Tuesday, June 16, 2015

The Spill At Dan River In North Carolina Included Cancerous Toxins Such As Arsenic In Drinking And Fishing Water (Video)

Profits Ahead Of People

CBS News program “60 Minutes” aired a segment on Duke Energy and the company’s poor coal ash removal practices currently contaminating drinking and fishing waters in select U.S. states. The most damage has been done in north Carolina, where toxic items such as arsenic have been discovered in drinking and fishing water adjacent to Duke’s plants and their coal ash ponds. The ponds were never lined which has resulted in the coal ash contaminating soil and nearby drinking water.

Lynn Wood of Duke Energy being interviewed by Lesley Stahl of investigative news show "60 Minutes"

It is important that drinking and fishing water be kept to the highest standards of purity, as contamination with coal ash and by products such as arsenic, is cancerous. This is a prime example of corporation putting profits ahead of people. Initial government fines Duke Energy was assessed were paltry, totaling approximately $100,000. The most recent fines are approximately $100,000,000. However, it is not enough money to clean up the environmental damage that has been done.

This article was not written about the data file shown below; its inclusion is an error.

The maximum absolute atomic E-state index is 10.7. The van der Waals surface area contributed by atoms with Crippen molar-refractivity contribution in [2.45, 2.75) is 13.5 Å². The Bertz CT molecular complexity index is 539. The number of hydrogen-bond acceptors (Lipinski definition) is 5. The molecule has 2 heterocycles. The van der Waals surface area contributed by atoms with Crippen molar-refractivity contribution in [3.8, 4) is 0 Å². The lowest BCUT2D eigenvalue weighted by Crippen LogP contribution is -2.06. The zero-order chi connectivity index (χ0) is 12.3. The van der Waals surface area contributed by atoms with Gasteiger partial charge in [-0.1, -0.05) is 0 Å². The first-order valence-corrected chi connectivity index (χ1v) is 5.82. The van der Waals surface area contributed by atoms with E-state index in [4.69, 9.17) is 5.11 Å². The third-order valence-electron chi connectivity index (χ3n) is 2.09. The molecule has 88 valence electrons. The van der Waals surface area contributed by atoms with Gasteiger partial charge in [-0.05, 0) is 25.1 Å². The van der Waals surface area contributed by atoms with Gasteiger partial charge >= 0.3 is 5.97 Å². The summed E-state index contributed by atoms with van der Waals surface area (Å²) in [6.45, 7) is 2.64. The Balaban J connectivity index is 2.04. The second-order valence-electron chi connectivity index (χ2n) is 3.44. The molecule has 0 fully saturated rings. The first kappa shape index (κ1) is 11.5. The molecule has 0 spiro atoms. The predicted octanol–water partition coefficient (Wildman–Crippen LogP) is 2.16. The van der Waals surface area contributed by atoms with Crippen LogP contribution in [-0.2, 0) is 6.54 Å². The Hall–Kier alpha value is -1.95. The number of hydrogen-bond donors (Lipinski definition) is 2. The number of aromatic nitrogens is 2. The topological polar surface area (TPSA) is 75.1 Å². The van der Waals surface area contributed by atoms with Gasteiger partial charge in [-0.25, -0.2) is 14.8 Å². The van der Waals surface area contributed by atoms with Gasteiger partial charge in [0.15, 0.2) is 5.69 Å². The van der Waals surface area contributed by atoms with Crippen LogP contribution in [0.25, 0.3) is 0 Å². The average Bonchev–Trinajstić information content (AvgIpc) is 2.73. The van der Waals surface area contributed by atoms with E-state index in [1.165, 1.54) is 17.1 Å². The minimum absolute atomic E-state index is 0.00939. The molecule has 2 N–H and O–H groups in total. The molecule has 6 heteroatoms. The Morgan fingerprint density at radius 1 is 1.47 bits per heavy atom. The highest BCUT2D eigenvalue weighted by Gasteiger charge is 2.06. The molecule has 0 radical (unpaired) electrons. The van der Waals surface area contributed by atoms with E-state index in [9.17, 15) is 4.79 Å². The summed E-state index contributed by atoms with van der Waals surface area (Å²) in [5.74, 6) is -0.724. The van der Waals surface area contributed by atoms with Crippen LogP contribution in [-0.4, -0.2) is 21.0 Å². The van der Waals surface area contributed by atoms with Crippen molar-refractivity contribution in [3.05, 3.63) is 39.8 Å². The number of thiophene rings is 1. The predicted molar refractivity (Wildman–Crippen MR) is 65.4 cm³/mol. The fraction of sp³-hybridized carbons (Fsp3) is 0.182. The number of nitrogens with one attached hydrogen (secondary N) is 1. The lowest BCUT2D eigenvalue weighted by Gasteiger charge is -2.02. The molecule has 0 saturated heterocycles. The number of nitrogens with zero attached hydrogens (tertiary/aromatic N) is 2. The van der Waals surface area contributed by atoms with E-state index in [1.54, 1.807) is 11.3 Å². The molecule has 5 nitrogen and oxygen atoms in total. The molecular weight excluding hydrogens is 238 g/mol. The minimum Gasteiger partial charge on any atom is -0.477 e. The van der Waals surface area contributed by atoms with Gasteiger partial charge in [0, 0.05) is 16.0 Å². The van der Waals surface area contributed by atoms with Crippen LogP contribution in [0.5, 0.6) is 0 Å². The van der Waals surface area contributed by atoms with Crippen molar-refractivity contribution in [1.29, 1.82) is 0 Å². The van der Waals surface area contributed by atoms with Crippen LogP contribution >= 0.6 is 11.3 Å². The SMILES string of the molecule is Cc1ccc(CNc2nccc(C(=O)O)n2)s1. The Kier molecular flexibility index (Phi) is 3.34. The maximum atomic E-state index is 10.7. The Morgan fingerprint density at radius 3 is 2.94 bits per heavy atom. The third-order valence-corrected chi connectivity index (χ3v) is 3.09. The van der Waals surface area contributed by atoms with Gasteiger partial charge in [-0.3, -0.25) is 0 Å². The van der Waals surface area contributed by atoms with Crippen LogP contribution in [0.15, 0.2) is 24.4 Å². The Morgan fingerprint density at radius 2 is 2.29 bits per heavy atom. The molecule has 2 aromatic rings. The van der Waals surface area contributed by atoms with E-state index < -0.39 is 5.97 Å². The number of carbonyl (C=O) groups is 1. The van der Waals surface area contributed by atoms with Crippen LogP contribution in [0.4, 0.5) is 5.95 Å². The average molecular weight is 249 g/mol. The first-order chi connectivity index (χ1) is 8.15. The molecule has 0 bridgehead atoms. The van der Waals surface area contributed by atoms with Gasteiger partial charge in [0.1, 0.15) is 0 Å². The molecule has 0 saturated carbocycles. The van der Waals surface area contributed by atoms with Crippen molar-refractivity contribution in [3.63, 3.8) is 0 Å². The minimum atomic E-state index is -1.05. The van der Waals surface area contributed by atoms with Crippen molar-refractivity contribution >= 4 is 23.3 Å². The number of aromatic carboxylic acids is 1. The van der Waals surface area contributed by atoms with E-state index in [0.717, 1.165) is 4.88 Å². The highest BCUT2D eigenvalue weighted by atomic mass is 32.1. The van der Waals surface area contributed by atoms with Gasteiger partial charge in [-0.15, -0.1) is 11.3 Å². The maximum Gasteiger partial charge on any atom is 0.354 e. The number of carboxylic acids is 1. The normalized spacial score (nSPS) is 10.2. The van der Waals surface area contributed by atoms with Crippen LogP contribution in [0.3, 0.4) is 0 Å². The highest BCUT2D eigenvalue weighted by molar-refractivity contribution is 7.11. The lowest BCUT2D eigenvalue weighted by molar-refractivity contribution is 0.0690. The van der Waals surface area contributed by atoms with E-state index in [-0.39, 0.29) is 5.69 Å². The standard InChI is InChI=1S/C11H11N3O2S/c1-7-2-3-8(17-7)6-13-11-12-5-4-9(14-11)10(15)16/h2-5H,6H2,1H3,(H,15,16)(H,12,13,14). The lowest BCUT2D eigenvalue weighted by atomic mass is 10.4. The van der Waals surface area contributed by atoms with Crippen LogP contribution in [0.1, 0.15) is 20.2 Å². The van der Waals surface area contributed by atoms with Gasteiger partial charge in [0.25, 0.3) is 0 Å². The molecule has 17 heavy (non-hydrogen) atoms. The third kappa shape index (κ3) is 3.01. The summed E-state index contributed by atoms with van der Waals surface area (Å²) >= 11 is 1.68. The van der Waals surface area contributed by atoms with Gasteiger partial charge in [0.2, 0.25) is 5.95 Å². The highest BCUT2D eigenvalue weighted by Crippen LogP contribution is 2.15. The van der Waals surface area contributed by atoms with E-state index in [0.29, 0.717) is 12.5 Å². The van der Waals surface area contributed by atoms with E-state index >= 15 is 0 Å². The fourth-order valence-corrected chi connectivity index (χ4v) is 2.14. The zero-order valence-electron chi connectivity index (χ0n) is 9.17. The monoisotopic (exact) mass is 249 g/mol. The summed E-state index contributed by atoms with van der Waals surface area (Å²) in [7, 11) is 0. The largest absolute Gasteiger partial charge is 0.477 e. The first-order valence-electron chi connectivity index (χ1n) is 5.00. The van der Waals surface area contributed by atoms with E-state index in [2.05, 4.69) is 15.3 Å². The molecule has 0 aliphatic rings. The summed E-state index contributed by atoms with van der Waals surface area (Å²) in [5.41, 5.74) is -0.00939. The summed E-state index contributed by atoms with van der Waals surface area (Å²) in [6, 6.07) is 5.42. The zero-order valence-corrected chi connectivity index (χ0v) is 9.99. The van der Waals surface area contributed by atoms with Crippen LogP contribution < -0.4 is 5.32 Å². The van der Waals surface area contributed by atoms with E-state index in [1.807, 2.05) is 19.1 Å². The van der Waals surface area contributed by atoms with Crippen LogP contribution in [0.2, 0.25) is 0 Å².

The Spill at Dan River 

2015 Jun 14 - Lesley Stahl reports on how Duke Energy is handling over 100 million tons of coal ash waste in North Carolina. The following is a script from "The Spill at Dan River" which aired on Dec. 7, 2014, and was rebroadcast on June 14, 2015. Lesley Stahl is the correspondent. Shachar Bar-On, producer.

Every year coal-burning power plants generate not only electricity but a staggering amount of leftover coal ash that contains heavy metals unhealthy to humans. Yet due in part to intense industry lobbying, oversight over disposal has been largely left in the hands of state officials and employees, who are often beholden to the powerful, local utility companies.

For decades coal ash was just dumped into giant pits dug by rivers and lakes, where toxins could leach into nearby water and soil. There are over 1,000 ash pits or ponds dotting the nation, many of them old, poorly monitored, all but forgotten. But as we first reported back in December, every few years we are reminded that this can lead to disaster like the coal-ash spill in February last year into North Carolina's Dan River at a power plant owned by Duke Energy, the biggest utility company in the country.

The spill at Dan River happened when a drainage pipe that ran underneath an ash basin and dam, collapsed, sucking out six decades of waste and spewing gunk directly into the river. Lynn Good: It was an accident. It didn't work the way it should have worked. It didn't meet our standards or our expectations. Duke Energy CEO Lynn Good, then only seven months on the job, had a crisis on her hands...